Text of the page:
p h y s i c a l q u a n t i t i e s o f g o o d s a n d s e r v i c e s b u t only w h e n
a c c o m p a n i e d b y a n i n c r e a s e in p r i c e s . T h e d e t e r m i n i n g
fac to r b e t w e e n t h e s e t w o a l t e r n a t i v e s ha s n o t h i n g to do
w ith “capacity u tiliz atio n ," b u t inste ad d ep en ds on
w h e t h e r o r n o t t h e s t i m u l u s h a s b e e n anticipated b y p e o p l e
w h o m a k e b u y -a n d -se ll dec is io ns in th e e c o n o m y .
In s u m m a r y , t h e r e is n o a c t i v i s t p o l i c y — a t a n y l ev e l
of e xc e ss cap acity — t h a t do es n o t b ri ng f o r t h price
i n c r e a s e s a t t h e s a m e t i m e it c a u s e s o u t p u t e x p a n s i o n ,
a n d n o w h e r e d o e s t h e r e l a t i v e a m o u n t o f o u t p u t vs.
p r i c e r e s p o n s e c h a n g e g r e a t l y a s “ e x c e s s c a p a c i t y " is
u s e d up.

IV. Some conclusions: given the new view —
what can macroeconomic policy really do?
T h e pol icy v i e w b u i l t a r o u n d r a t i o n a l e x p e c t a t i o n s ideas
does n o t a r g u e t h a t m o n e t a r y a c t io n s by t h e Fe d e ra l
R e s e r v e and fiscal a c tio n s by C o n g r e s s and the
A d m in is t r a t i o n c a n 't h a v e an e f f e c t on p r o d u c t i o n and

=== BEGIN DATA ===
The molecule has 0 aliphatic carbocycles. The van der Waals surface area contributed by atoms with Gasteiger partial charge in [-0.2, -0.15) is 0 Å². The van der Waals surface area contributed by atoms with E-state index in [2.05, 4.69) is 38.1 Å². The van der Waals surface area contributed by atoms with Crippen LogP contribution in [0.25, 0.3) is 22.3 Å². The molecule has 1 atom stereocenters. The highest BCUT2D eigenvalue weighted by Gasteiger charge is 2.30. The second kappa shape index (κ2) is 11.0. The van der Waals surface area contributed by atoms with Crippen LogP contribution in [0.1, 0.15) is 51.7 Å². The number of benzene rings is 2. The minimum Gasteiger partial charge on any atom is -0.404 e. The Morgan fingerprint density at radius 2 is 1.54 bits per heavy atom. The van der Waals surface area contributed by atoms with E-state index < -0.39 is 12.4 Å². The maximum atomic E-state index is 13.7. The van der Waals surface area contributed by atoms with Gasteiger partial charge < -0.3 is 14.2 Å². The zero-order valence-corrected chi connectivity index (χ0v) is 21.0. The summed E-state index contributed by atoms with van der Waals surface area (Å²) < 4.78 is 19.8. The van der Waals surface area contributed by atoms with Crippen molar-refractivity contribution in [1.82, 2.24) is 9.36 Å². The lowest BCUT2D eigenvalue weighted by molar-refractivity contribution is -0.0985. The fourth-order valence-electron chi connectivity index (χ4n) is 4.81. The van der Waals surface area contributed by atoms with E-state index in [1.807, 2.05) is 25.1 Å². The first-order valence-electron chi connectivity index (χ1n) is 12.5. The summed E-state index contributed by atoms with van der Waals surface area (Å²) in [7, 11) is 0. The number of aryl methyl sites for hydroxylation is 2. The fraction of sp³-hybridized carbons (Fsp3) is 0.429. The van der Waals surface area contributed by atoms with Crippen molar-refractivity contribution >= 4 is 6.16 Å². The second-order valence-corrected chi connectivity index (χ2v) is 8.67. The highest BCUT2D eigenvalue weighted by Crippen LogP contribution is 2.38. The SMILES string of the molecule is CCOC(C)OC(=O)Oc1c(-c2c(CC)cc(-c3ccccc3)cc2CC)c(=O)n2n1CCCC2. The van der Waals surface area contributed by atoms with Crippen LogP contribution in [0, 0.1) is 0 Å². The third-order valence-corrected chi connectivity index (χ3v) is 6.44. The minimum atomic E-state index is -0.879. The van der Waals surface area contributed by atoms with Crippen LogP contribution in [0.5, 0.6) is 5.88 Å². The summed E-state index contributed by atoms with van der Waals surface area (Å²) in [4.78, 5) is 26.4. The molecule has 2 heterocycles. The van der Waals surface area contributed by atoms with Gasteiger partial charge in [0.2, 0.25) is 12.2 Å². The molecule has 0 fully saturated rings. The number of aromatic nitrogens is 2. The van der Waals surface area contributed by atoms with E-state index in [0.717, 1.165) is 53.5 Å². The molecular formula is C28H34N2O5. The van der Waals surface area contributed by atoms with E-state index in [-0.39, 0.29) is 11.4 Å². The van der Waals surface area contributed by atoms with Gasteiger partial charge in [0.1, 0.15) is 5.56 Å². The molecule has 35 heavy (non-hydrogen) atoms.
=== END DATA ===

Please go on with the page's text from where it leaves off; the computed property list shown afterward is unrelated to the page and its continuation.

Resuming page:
e m p l o y m e n t . T h e y c a n a n d do, b u t o n l y w h e n t h e y
s u r p r i s e pe o p l e .
As w e 'v e r e p e a t e d l y e m p h a s i z e d , a crucial d is t in c ­
t i o n r e q u i r e d b y t h e n e w v i e w is t h a t b e t w e e n p o l i c y
act ion s th at are e x p e c t e d and policy ac t io n s t h a t are

11

s u rp r is e s — o nl y th e l a t t e r c au se people to alter th e i r
e x p e c t a t i o n s a b o u t o p p o r t u n i t i e s for gain and h e n c e to
adjust their planned behavior.

a n d l o g i c a l w a y , it is n o t p o s s i b l e t o d i s t i n g u i s h
g o v e r n m e n t po l i c y m a k i n g f r o m a r a n d o m , o r e v e n
perverse, game.

In th e case o f policy a c t io n s th at are expec te d, the
n e w v i e w a r g u e s t h e r e is n e i t h e r a n e m p i r i c a l n o r
t h e o r e t i c a l b a s i s f o r b e l i e v i n g t h e y c a n b e e x p l o i t e d by